Chelsea Thompson

Chelsea  Thompson photo

Research Scientist

Tropospheric Chemistry
CIRES

Mailing address:
NOAA ESRL Chemical Sciences Division
325 Broadway, R/CSD7
Boulder, CO 80305 USA

Phone: 303-497-5957
Email: Chelsea.Thompson@noaa.gov


My research primarily entails study of reactive trace gases in the troposphere, including sources and emissions, chemical reactions and transformations in the atmosphere, and air quality impacts. This work has involved both measurement and modeling studies on ozone, volatile organic compounds, nitrogen oxides, and halogen radical species on regional to global scales. A particular interest of mine are the cross-domain chemical connections and influences that occur throughout the Earth System between, e.g., the atmosphere, cryosphere, hydrosphere, and biosphere.

Education

Ph.D., Purdue University, 2012

B.S., University of Central Florida, 2006

Research

  • Tropospheric chemistry of reactive trace gases in polluted and remote atmospheres
  • Air quality impacts of anthropogenic emissions and wildfire emissions
  • Chemical pathways leading to production and/or loss of tropospheric ozone
  • Chemistry and transport of reactive nitrogen species (NO, NO2, NOy)
  • Chemistry of reactive halogen species (Br, Cl, I) in the troposphere
  • Photochemistry on snow and ice
  • Air-surface interactions (ocean, snow/ice, particles) and heterogeneous processes

Current Topics

A large portion of my current research is focused on the sources, chemistry, transport, and air quality impacts of reactive nitrogen oxide compounds (NOy) and ozone in the troposphere. Reactive nitrogen oxide compounds include NO and NO2 (collectively termed NOx) that are primarily sourced from combustion, both anthropogenic and natural (e.g., wildfires), as well as HNO3, PAN, HONO, N2O5, and a variety of organic nitrates. NOx, in conjunction with volatile organic compounds, is the primary source of tropospheric ozone, a secondary air pollutant that is commonly an air quality concern for heavily-populated, urban areas. To study these compounds, I conduct airborne measurements of NO, NO2, NOy and O3 on board instrumented research aircraft (NOAA WP-3D and NASA DC-8) with a chemiluminescence instrument built in our laboratory at NOAA.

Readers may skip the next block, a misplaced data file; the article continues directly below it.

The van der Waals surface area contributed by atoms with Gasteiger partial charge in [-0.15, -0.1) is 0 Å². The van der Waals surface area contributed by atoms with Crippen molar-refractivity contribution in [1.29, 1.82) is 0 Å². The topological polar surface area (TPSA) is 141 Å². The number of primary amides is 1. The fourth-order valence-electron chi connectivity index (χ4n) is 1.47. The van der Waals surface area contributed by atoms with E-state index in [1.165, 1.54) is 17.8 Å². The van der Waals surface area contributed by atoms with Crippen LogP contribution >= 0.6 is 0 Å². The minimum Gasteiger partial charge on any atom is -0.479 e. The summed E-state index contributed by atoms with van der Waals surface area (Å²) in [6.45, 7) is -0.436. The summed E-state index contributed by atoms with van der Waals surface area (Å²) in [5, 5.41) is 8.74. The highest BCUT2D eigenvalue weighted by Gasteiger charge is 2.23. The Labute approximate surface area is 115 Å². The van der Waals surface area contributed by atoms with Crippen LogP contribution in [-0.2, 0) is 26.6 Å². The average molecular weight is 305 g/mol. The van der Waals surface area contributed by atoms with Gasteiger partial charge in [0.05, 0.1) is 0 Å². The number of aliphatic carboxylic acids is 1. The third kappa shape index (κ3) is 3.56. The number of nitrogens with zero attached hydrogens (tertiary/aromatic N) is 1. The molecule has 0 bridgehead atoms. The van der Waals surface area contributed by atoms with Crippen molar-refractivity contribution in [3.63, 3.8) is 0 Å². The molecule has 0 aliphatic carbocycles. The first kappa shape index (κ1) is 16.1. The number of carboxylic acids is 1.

Past and Current Projects

2009:  OASIS  (Ocean-Atmosphere-Sea Ice-Snowpack)

2013:  UBWOS  (Uinta Basin Winter Ozone Study)

2015:  SONGNEX  (Shale Oil and Natural Gas Nexus)

2016 – 2018:  NASA ATom  (Atmospheric Tomography)

2016 – 2019:  FIREX  (Fire Influence on Regional to Global Environments Experiment)

Cooperative Institute for Research in Environmental Sciences National Oceanic and Atmospheric Administration

last modified: July 18, 2018